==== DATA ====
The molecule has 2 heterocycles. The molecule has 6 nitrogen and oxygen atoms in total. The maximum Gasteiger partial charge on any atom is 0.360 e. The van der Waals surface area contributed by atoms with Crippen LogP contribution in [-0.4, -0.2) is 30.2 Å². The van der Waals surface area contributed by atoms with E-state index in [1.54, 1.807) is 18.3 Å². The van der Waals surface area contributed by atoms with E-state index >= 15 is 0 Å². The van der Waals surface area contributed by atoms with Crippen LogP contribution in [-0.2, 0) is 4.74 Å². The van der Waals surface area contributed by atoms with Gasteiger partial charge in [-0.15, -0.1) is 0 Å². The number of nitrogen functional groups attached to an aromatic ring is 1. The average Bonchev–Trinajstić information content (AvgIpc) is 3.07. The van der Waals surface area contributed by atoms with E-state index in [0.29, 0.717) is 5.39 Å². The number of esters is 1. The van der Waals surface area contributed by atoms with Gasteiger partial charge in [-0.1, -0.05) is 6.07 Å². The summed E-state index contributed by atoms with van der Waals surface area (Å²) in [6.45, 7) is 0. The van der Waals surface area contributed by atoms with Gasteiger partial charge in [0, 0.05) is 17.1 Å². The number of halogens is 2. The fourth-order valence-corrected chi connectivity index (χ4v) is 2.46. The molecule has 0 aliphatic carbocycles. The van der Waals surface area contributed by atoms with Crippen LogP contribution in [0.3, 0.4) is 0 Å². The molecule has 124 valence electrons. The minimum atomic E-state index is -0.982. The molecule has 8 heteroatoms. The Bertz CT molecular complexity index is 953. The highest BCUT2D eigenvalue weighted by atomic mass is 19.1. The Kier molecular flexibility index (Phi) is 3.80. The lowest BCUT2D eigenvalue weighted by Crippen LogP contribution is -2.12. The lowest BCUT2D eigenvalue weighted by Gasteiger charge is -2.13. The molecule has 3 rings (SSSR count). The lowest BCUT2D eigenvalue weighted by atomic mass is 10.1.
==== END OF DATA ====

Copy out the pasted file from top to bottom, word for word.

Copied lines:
The molecule has 2 heterocycles. The molecule has 6 nitrogen and oxygen atoms in total. The maximum Gasteiger partial charge on any atom is 0.360 e. The van der Waals surface area contributed by atoms with Crippen LogP contribution in [-0.4, -0.2) is 30.2 Å². The van der Waals surface area contributed by atoms with E-state index in [1.54, 1.807) is 18.3 Å². The van der Waals surface area contributed by atoms with E-state index >= 15 is 0 Å². The van der Waals surface area contributed by atoms with Crippen LogP contribution in [-0.2, 0) is 4.74 Å². The van der Waals surface area contributed by atoms with Gasteiger partial charge in [-0.15, -0.1) is 0 Å². The number of nitrogen functional groups attached to an aromatic ring is 1. The average Bonchev–Trinajstić information content (AvgIpc) is 3.07. The van der Waals surface area contributed by atoms with E-state index in [0.29, 0.717) is 5.39 Å². The number of esters is 1. The van der Waals surface area contributed by atoms with Gasteiger partial charge in [-0.1, -0.05) is 6.07 Å². The summed E-state index contributed by atoms with van der Waals surface area (Å²) in [6.45, 7) is 0. The van der Waals surface area contributed by atoms with Gasteiger partial charge in [0, 0.05) is 17.1 Å². The number of halogens is 2. The fourth-order valence-corrected chi connectivity index (χ4v) is 2.46. The molecule has 0 aliphatic carbocycles. The van der Waals surface area contributed by atoms with Crippen LogP contribution in [0.3, 0.4) is 0 Å². The molecule has 124 valence electrons. The minimum atomic E-state index is -0.982. The molecule has 8 heteroatoms. The Bertz CT molecular complexity index is 953. The highest BCUT2D eigenvalue weighted by atomic mass is 19.1. The Kier molecular flexibility index (Phi) is 3.80. The lowest BCUT2D eigenvalue weighted by Crippen LogP contribution is -2.12. The lowest BCUT2D eigenvalue weighted by Gasteiger charge is -2.13. The molecule has 3 rings (SSSR count). The lowest BCUT2D eigenvalue weighted by atomic mass is 10.1.